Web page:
PALAWAN

Busuanga PalawanThe last leg of Super Typhoon Yolanda’s (Haiyan’s) destructive journey was in Busuanga, Palawan.

There, the typhoon made its 6th and last landfall Friday night (November 8) before it left the country in the afternoon of Saturday, November 9.

At least 90 percent of the houses and hotels in a major tourism destination in Palawan were either damaged or destroyed during the onslaught of super typhoon Yolanda, according to Coron Mayor Clara Reyes.

At least 11,000 people were affected by the typhoon in Coron, one of the two municipalities in the island of Busuanga.

She said most residents were reluctant to evacuate because typhoon rarely pass through the island municipality.

Nahirapan kami kumbinsihin sila na lumikas dahil ito ang unang bagyo na dumating sa amin in 100 years. Tinatanong ko nga ‘yung mga matatanda, hindi pa daw sila nakakaranas ng ganoong bagyo.

(It was hard for us to convince them to evacuate because it was the first typhoon that hit our municipality in 100 years. I asked the elders, they have not experience that kind of typhoon),” Reyes said.

News:
(1) ‘14 Palawan towns under state of calamity
16 November 2013
(2) ‘With all hotels damaged, Coron recovery may take up to a year – Mayor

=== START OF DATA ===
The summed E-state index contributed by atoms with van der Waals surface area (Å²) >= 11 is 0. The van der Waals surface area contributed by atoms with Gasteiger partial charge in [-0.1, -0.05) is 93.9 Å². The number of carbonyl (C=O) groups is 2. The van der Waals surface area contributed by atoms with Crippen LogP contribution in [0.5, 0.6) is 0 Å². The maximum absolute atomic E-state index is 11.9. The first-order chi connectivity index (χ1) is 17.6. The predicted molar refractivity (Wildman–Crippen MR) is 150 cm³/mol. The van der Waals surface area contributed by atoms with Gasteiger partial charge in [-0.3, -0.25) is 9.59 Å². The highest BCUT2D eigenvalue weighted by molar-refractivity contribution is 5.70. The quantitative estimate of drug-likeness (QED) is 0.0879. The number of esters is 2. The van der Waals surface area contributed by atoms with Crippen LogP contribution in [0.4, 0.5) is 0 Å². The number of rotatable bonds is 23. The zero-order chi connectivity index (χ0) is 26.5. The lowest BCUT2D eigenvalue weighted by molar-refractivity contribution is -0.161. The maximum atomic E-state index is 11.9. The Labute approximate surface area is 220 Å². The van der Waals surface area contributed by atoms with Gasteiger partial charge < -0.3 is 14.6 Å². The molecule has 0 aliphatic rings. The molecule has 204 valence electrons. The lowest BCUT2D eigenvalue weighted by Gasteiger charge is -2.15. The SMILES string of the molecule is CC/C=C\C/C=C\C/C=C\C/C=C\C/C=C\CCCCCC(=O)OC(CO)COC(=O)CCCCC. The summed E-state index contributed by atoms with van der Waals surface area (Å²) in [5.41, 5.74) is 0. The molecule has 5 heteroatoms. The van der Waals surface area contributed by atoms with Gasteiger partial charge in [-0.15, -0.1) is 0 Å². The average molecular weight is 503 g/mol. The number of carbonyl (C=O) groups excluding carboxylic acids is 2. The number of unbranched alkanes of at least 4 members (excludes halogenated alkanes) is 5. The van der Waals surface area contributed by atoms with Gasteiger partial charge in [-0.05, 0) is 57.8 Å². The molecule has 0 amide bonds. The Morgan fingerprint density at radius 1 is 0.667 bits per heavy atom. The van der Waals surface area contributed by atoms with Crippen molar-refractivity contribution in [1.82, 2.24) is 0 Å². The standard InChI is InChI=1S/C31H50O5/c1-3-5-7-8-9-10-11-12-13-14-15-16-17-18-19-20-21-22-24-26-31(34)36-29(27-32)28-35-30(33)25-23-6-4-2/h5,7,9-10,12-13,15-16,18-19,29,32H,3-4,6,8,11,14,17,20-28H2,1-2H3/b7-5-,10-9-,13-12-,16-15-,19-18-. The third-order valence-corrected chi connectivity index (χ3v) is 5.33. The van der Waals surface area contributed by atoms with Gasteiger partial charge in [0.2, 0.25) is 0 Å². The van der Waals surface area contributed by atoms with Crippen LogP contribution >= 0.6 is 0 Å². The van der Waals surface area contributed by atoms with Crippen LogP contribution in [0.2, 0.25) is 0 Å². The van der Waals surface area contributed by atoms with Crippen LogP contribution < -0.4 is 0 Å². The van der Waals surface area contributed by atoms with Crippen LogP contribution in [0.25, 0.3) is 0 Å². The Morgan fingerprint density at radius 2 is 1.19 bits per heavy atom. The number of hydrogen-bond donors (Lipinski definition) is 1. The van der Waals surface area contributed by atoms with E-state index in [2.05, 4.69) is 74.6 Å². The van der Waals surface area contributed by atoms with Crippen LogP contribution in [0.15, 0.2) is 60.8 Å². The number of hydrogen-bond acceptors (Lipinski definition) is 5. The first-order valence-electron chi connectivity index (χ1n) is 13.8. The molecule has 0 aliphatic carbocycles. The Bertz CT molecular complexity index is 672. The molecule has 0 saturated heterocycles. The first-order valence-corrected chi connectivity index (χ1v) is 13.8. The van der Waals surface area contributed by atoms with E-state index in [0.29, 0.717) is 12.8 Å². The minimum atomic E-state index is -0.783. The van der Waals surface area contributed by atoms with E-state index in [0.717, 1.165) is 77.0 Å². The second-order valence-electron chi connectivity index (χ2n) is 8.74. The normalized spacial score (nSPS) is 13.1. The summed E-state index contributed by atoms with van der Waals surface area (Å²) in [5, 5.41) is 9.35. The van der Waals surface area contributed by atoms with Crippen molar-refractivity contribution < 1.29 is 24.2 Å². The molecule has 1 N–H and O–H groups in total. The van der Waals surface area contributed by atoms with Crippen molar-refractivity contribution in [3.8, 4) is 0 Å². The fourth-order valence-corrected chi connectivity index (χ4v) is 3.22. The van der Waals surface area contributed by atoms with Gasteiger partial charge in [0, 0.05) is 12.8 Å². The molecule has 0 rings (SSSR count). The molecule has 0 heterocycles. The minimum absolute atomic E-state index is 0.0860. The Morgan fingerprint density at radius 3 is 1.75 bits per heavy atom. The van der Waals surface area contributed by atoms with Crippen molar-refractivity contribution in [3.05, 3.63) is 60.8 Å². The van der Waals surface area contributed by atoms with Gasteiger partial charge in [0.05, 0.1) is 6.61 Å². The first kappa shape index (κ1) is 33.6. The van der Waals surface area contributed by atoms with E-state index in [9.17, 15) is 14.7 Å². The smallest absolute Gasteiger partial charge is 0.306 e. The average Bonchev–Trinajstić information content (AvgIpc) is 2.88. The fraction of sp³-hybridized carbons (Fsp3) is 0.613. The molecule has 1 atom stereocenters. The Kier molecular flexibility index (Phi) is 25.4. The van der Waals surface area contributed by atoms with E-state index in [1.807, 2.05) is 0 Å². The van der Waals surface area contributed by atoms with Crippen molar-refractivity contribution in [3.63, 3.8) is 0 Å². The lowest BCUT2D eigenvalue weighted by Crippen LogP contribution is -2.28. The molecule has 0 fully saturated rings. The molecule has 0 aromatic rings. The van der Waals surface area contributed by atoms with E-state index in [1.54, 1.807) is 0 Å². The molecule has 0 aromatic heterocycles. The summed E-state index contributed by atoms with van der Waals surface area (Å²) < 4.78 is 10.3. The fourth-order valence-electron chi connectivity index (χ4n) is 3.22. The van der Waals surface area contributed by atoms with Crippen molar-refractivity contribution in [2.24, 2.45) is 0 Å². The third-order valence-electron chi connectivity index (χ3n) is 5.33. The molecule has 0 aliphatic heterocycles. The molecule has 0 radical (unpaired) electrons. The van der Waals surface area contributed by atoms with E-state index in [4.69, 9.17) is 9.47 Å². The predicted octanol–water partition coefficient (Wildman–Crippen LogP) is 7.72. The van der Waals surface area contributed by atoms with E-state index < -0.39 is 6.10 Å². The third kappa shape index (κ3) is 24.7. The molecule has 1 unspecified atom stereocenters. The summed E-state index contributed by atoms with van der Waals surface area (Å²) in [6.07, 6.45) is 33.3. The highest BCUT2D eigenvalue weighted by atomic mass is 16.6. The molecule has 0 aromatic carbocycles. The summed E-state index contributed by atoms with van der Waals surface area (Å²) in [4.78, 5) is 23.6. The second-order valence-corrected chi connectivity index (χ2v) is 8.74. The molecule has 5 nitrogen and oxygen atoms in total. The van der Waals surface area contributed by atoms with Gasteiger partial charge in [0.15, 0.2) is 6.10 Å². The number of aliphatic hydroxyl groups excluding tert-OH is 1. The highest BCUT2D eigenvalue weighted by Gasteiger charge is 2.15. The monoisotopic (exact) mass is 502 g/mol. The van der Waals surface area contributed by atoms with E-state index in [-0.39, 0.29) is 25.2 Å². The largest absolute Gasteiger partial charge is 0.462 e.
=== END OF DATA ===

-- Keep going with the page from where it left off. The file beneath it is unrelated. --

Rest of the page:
11 November 2013



Busuanga

Before exiting the Philippines Area of Responsibility (PAR), Yolanda made its sixth and final landfall at around 20:00 on November 8 in the far-western province of Palawan.

The municipality of Busuanga, Palawan, serves as the gateway for tourists to reach the popular town of Coron, and neighboring island municipalities. It was there that some 688 households from its nine barangays were affected typhoon Yolanda, while in island barangays , at least 260 families were also affected.

The newly-rehabilitated Busuanga Municipal Hall – August 2015
The newly-rehabilitated Busuanga Municipal Hall – August 2015

Both the local municipal hall and civic center sustained significant damage, with roofs, ceilings and electrical wiring in need of extensive repair.

“The rebuilding of our municipal hall and civic center resulted in more efficient services and convenience for our constituents,” municipal engineer Marlo M. Dagomboy, explains. “We also repainted, and included provisions for better fire protections. In the civic center, the benches were also modified.”

Events held in the newly-rehabilitated Busuanga Municipal Hall – August 2015
Events held in the newly-rehabilitated Busuanga Municipal Hall – August 2015

Yolanda’s last landfall in Northern Palawan badly affected the tourism industry, especially vital services including hotels, cottages and pump boats. With support from a range of national government agencies and international organizations, recovery in Busuanga continues.